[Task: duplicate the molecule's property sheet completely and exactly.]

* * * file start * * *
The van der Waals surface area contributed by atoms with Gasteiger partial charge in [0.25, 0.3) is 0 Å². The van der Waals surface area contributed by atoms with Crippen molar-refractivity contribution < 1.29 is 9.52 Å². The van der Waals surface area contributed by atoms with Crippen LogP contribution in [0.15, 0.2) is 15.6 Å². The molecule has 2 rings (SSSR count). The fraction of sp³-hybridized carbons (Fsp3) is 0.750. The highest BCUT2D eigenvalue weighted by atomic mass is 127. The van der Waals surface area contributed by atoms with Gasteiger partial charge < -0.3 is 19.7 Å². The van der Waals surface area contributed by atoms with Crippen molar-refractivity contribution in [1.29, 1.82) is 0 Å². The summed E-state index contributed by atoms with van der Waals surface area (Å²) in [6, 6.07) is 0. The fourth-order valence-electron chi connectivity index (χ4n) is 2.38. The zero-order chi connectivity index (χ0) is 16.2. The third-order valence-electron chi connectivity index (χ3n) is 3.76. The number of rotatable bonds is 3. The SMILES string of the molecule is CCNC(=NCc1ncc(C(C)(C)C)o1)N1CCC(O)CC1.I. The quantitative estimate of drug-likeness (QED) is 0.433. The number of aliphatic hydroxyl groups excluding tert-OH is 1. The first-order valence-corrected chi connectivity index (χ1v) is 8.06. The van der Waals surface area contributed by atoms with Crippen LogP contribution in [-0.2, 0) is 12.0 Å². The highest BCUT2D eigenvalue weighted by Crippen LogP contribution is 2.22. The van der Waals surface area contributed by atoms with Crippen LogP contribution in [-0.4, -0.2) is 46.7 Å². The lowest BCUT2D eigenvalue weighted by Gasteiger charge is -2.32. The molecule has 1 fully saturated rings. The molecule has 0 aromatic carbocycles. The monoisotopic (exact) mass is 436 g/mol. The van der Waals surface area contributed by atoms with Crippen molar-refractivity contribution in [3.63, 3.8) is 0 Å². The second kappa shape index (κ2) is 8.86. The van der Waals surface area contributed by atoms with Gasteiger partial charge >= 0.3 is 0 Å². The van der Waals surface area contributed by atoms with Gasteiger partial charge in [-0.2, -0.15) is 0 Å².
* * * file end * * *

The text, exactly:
The van der Waals surface area contributed by atoms with Gasteiger partial charge in [0.25, 0.3) is 0 Å². The van der Waals surface area contributed by atoms with Crippen molar-refractivity contribution < 1.29 is 9.52 Å². The van der Waals surface area contributed by atoms with Crippen LogP contribution in [0.15, 0.2) is 15.6 Å². The molecule has 2 rings (SSSR count). The fraction of sp³-hybridized carbons (Fsp3) is 0.750. The highest BCUT2D eigenvalue weighted by atomic mass is 127. The van der Waals surface area contributed by atoms with Gasteiger partial charge < -0.3 is 19.7 Å². The van der Waals surface area contributed by atoms with Crippen molar-refractivity contribution in [1.29, 1.82) is 0 Å². The summed E-state index contributed by atoms with van der Waals surface area (Å²) in [6, 6.07) is 0. The fourth-order valence-electron chi connectivity index (χ4n) is 2.38. The zero-order chi connectivity index (χ0) is 16.2. The third-order valence-electron chi connectivity index (χ3n) is 3.76. The number of rotatable bonds is 3. The SMILES string of the molecule is CCNC(=NCc1ncc(C(C)(C)C)o1)N1CCC(O)CC1.I. The quantitative estimate of drug-likeness (QED) is 0.433. The number of aliphatic hydroxyl groups excluding tert-OH is 1. The first-order valence-corrected chi connectivity index (χ1v) is 8.06. The van der Waals surface area contributed by atoms with Crippen LogP contribution in [-0.2, 0) is 12.0 Å². The highest BCUT2D eigenvalue weighted by Crippen LogP contribution is 2.22. The van der Waals surface area contributed by atoms with Crippen LogP contribution in [-0.4, -0.2) is 46.7 Å². The lowest BCUT2D eigenvalue weighted by Gasteiger charge is -2.32. The molecule has 1 fully saturated rings. The molecule has 0 aromatic carbocycles. The monoisotopic (exact) mass is 436 g/mol. The van der Waals surface area contributed by atoms with Crippen molar-refractivity contribution in [3.63, 3.8) is 0 Å². The second kappa shape index (κ2) is 8.86. The van der Waals surface area contributed by atoms with Gasteiger partial charge >= 0.3 is 0 Å². The van der Waals surface area contributed by atoms with Gasteiger partial charge in [-0.2, -0.15) is 0 Å².